Former seminary principal appears in court

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AMERICAN FORK -- The former Lone Peak High School seminary principal charged with having sex with a female student several times made a brief court appearance in American Fork Tuesday morning.

Michael Pratt is charged with rape and sexual abuse of the girl and faces 21 counts in all. Pratt faces first-degree felony charges that could send him to prison for life, if convicted.

Former seminary principal appears in court

Pratt walked into the courtroom to face the 21 counts of sex abuse and greeted several people, including former students, with handshakes and even hugs.

Cameron Anderson told KSL, "We just came today to show our support for Brother Pratt because he's a good friend to us and he's been there for us in our times of need, and we just want to show our support for him."

Former seminary principal appears in court

"It was nice to see him, but I know that whatever happens we will still love him because he has just been a great man and a great guy for us, and he's been a help for us," said Blake Ellis. "Whenever I needed him he was there and so since he needs us we will be here. We will be here as long as he needs us."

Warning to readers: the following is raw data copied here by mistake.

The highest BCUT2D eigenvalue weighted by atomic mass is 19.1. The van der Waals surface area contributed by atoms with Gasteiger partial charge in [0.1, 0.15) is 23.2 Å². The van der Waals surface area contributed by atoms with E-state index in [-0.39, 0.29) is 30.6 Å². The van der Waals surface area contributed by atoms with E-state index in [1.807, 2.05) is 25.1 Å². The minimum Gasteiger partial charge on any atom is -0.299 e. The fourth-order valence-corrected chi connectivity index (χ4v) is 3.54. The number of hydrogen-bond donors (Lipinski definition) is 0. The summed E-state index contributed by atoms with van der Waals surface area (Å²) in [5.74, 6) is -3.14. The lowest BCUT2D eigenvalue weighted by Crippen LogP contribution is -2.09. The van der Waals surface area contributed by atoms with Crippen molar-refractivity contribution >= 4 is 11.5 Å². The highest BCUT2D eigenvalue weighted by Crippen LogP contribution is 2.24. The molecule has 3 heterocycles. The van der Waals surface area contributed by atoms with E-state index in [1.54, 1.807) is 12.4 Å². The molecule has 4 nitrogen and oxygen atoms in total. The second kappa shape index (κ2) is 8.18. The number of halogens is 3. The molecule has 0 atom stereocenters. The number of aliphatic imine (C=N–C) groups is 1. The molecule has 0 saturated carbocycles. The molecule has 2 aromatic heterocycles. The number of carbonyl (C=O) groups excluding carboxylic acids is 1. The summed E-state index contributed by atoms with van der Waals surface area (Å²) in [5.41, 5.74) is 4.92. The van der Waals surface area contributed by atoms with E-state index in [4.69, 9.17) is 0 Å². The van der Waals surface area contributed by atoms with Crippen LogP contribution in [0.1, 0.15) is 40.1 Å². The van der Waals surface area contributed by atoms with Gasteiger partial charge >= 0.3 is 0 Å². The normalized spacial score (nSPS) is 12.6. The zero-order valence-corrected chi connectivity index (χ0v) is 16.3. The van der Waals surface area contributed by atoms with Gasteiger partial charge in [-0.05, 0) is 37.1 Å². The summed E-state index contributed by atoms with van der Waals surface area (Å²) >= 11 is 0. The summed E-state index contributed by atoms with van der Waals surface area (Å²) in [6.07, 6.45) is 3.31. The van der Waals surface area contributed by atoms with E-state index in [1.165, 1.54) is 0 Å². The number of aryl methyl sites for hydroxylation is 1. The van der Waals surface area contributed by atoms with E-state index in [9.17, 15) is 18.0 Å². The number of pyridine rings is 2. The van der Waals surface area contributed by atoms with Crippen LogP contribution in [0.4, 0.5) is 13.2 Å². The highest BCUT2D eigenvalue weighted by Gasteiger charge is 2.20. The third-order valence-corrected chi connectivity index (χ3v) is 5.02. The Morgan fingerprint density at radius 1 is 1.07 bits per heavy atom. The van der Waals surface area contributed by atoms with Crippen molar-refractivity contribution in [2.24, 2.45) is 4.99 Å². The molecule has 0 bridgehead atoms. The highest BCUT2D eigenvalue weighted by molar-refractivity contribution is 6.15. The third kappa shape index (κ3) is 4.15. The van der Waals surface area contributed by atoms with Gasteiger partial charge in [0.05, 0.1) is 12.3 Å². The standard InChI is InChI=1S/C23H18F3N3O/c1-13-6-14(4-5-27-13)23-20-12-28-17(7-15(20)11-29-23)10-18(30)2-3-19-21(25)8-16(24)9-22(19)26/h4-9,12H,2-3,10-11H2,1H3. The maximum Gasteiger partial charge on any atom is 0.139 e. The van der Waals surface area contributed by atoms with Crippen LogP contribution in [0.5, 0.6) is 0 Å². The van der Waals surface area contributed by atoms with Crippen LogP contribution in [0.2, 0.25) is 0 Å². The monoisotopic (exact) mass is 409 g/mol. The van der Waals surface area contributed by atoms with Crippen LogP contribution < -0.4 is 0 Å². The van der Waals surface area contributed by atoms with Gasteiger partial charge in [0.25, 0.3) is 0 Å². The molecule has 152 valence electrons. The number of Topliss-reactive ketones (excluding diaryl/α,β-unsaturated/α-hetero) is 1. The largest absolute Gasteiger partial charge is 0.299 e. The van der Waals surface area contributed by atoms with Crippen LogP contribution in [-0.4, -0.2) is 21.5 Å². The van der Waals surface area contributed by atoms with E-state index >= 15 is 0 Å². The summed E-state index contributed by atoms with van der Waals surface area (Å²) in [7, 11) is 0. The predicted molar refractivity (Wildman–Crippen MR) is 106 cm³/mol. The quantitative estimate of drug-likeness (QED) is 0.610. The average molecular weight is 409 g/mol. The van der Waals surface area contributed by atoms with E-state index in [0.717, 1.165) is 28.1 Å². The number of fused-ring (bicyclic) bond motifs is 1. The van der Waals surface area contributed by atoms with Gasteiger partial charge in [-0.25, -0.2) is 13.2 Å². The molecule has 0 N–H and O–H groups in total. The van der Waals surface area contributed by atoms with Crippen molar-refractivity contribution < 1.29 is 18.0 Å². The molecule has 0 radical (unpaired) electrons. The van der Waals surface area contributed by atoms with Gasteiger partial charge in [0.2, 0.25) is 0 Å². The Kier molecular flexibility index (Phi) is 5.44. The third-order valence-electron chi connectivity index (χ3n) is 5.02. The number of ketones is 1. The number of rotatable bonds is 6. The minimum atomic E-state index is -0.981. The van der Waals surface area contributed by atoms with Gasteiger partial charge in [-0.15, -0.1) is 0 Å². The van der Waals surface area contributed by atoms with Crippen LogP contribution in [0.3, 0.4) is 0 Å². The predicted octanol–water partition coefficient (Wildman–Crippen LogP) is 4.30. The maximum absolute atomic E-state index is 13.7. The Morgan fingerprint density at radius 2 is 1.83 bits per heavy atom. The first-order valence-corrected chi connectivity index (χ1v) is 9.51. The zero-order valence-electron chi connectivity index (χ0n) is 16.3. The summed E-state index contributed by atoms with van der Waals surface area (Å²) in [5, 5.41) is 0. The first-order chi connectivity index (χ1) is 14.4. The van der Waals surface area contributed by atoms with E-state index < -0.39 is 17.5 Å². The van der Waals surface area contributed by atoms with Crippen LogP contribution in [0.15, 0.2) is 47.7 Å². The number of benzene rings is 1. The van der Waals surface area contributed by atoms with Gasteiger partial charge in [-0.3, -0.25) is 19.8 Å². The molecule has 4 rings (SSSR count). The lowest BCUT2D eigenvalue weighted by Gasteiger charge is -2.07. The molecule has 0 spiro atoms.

"He's good friends with my family and good friends with me personally," said Linnea Torriente. "He helped me with different things and he's just a good friend. He is just one of those people who makes you feel good about yourself, and I just thought it would be good to show my support."

That support continues, despite the fact Pratt was fired from his job as the principal of the LDS seminary at Lone Peak High School.

Allegations surfaced in early July, that Pratt and a then 16-year-old girl had numerous sexual encounters during May and June. Pratt also allegedly checked her out of school, so the two could be together.

The victim has now cooperated with police, who are still awaiting text messages from a subpoena to a cell phone carrier.

Investigators believe the text messages exchanged between the two detail the nature of their relationship and will substantiate the charges.

Prosecutor Julia Thomas said, "We've got some information, but part of the investigation is still ongoing right now." She says they're also continuing to conduct interviews and are looking for some additional computer data.

Pratt's defense team is saying very little right now, but is awaiting all of the evidence from prosecutors to determine how they will respond to the charges.

Defense attorney Dusty Kawai said, "We have the majority of the evidence. There is just some of the forensic evidence, such as phone conversations and text messages and that sort of thing, we don't have any of those."

During the shortened hearing, the judge also changed Pratt's bail from $20,000 cash only to $30,000 cash or bond. Friends of Pratt had previously posted the $20,000 bail. Kawai says with the bail being bondable, Pratt can post his own bail and give the previous money posted back to those who helped him.

Prosecutors expect to ask for a preliminary hearing to be set in the case when Pratt returns to court on Sept. 8. That's when the judge will decide if there is enough evidence against him for him to stand trial on the charges.


Composed with information from Sam Penrod and Randall Jeppesen

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